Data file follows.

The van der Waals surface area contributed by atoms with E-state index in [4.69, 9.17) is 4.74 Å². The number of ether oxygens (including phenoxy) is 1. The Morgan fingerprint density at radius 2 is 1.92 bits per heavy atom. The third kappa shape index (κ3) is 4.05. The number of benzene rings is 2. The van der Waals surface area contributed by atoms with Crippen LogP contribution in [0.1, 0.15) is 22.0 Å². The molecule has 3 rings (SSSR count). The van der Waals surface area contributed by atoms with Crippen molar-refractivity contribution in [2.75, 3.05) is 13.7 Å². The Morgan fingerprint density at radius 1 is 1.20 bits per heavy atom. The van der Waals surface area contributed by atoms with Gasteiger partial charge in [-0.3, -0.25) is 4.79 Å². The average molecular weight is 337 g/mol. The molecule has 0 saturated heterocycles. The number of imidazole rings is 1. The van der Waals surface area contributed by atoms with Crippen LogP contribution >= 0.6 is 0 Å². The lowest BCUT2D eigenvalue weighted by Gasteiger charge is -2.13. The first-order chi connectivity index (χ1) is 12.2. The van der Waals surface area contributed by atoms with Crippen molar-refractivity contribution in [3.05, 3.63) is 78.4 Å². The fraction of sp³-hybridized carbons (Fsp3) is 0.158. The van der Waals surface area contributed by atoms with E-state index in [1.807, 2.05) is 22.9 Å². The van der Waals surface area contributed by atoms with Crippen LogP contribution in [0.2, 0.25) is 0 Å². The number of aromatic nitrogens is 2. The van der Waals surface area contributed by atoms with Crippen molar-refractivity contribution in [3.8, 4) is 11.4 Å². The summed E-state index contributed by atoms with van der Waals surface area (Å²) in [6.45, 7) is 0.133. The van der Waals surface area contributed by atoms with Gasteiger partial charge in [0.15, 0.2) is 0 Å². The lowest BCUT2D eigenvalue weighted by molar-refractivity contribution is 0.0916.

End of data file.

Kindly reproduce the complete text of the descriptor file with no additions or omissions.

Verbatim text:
The van der Waals surface area contributed by atoms with E-state index in [4.69, 9.17) is 4.74 Å². The number of ether oxygens (including phenoxy) is 1. The Morgan fingerprint density at radius 2 is 1.92 bits per heavy atom. The third kappa shape index (κ3) is 4.05. The number of benzene rings is 2. The van der Waals surface area contributed by atoms with Crippen LogP contribution in [0.1, 0.15) is 22.0 Å². The molecule has 3 rings (SSSR count). The van der Waals surface area contributed by atoms with Crippen molar-refractivity contribution in [2.75, 3.05) is 13.7 Å². The Morgan fingerprint density at radius 1 is 1.20 bits per heavy atom. The van der Waals surface area contributed by atoms with Gasteiger partial charge in [-0.3, -0.25) is 4.79 Å². The average molecular weight is 337 g/mol. The molecule has 0 saturated heterocycles. The number of imidazole rings is 1. The van der Waals surface area contributed by atoms with Crippen LogP contribution >= 0.6 is 0 Å². The lowest BCUT2D eigenvalue weighted by Gasteiger charge is -2.13. The first-order chi connectivity index (χ1) is 12.2. The van der Waals surface area contributed by atoms with Crippen molar-refractivity contribution in [3.05, 3.63) is 78.4 Å². The fraction of sp³-hybridized carbons (Fsp3) is 0.158. The van der Waals surface area contributed by atoms with E-state index in [1.807, 2.05) is 22.9 Å². The van der Waals surface area contributed by atoms with Crippen LogP contribution in [0.2, 0.25) is 0 Å². The number of aromatic nitrogens is 2. The van der Waals surface area contributed by atoms with Crippen molar-refractivity contribution in [3.8, 4) is 11.4 Å². The summed E-state index contributed by atoms with van der Waals surface area (Å²) in [6.45, 7) is 0.133. The van der Waals surface area contributed by atoms with Gasteiger partial charge in [0.15, 0.2) is 0 Å². The lowest BCUT2D eigenvalue weighted by molar-refractivity contribution is 0.0916.